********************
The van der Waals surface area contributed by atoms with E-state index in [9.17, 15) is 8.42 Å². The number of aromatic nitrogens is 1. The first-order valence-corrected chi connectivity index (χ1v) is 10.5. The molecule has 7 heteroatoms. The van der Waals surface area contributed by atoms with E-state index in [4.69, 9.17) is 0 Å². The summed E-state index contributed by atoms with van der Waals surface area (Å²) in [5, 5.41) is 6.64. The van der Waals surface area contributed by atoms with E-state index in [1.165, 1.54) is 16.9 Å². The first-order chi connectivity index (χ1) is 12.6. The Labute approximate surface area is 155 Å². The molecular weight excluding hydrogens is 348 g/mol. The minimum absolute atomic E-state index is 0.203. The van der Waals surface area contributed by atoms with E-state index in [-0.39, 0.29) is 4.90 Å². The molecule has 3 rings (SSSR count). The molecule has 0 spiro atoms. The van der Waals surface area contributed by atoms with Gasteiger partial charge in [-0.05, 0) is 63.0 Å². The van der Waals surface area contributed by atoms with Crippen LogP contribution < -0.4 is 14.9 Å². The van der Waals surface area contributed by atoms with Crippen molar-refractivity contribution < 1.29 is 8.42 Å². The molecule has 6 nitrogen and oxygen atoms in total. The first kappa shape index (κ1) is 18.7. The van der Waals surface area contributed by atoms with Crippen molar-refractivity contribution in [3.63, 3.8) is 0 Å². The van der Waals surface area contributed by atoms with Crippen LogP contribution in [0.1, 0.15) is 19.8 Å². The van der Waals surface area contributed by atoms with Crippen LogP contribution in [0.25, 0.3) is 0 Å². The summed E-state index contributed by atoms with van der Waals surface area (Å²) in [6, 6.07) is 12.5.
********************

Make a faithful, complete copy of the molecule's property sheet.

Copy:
The van der Waals surface area contributed by atoms with E-state index in [9.17, 15) is 8.42 Å². The number of aromatic nitrogens is 1. The first-order valence-corrected chi connectivity index (χ1v) is 10.5. The molecule has 7 heteroatoms. The van der Waals surface area contributed by atoms with E-state index in [4.69, 9.17) is 0 Å². The summed E-state index contributed by atoms with van der Waals surface area (Å²) in [5, 5.41) is 6.64. The van der Waals surface area contributed by atoms with E-state index in [1.165, 1.54) is 16.9 Å². The first-order chi connectivity index (χ1) is 12.6. The Labute approximate surface area is 155 Å². The molecular weight excluding hydrogens is 348 g/mol. The minimum absolute atomic E-state index is 0.203. The van der Waals surface area contributed by atoms with E-state index in [-0.39, 0.29) is 4.90 Å². The molecule has 3 rings (SSSR count). The molecule has 0 spiro atoms. The van der Waals surface area contributed by atoms with Gasteiger partial charge in [-0.05, 0) is 63.0 Å². The van der Waals surface area contributed by atoms with Crippen LogP contribution < -0.4 is 14.9 Å². The van der Waals surface area contributed by atoms with Crippen molar-refractivity contribution < 1.29 is 8.42 Å². The molecule has 6 nitrogen and oxygen atoms in total. The first kappa shape index (κ1) is 18.7. The van der Waals surface area contributed by atoms with Crippen molar-refractivity contribution in [3.63, 3.8) is 0 Å². The van der Waals surface area contributed by atoms with Crippen LogP contribution in [0.1, 0.15) is 19.8 Å². The van der Waals surface area contributed by atoms with Crippen LogP contribution in [0.25, 0.3) is 0 Å². The summed E-state index contributed by atoms with van der Waals surface area (Å²) in [6, 6.07) is 12.5.